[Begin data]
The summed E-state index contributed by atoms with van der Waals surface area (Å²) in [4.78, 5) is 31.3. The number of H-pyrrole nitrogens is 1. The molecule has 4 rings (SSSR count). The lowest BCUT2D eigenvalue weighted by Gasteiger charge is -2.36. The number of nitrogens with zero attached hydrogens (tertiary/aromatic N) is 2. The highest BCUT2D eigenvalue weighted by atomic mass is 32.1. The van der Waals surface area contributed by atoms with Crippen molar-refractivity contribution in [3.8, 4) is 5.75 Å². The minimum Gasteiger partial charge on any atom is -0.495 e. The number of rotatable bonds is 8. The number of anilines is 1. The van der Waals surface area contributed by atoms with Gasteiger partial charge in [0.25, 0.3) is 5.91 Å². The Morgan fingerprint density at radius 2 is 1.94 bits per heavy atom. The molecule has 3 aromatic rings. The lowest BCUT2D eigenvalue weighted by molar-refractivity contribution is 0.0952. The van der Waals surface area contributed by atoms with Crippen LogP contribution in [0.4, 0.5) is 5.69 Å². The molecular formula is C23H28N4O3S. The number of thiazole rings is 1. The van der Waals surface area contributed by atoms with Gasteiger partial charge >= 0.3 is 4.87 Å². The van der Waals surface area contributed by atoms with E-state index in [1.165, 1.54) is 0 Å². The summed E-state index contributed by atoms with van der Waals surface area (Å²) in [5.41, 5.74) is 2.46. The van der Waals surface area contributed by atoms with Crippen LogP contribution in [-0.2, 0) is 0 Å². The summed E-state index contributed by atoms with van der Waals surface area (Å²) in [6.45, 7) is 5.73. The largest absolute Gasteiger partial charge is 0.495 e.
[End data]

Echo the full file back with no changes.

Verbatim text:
The summed E-state index contributed by atoms with van der Waals surface area (Å²) in [4.78, 5) is 31.3. The number of H-pyrrole nitrogens is 1. The molecule has 4 rings (SSSR count). The lowest BCUT2D eigenvalue weighted by Gasteiger charge is -2.36. The number of nitrogens with zero attached hydrogens (tertiary/aromatic N) is 2. The highest BCUT2D eigenvalue weighted by atomic mass is 32.1. The van der Waals surface area contributed by atoms with Crippen molar-refractivity contribution in [3.8, 4) is 5.75 Å². The minimum Gasteiger partial charge on any atom is -0.495 e. The number of rotatable bonds is 8. The number of anilines is 1. The van der Waals surface area contributed by atoms with Gasteiger partial charge in [0.25, 0.3) is 5.91 Å². The Morgan fingerprint density at radius 2 is 1.94 bits per heavy atom. The molecule has 3 aromatic rings. The lowest BCUT2D eigenvalue weighted by molar-refractivity contribution is 0.0952. The van der Waals surface area contributed by atoms with Crippen LogP contribution in [0.4, 0.5) is 5.69 Å². The molecular formula is C23H28N4O3S. The number of thiazole rings is 1. The van der Waals surface area contributed by atoms with Gasteiger partial charge >= 0.3 is 4.87 Å². The van der Waals surface area contributed by atoms with E-state index in [1.165, 1.54) is 0 Å². The summed E-state index contributed by atoms with van der Waals surface area (Å²) in [5.41, 5.74) is 2.46. The van der Waals surface area contributed by atoms with Crippen LogP contribution in [-0.2, 0) is 0 Å². The summed E-state index contributed by atoms with van der Waals surface area (Å²) in [6.45, 7) is 5.73. The largest absolute Gasteiger partial charge is 0.495 e.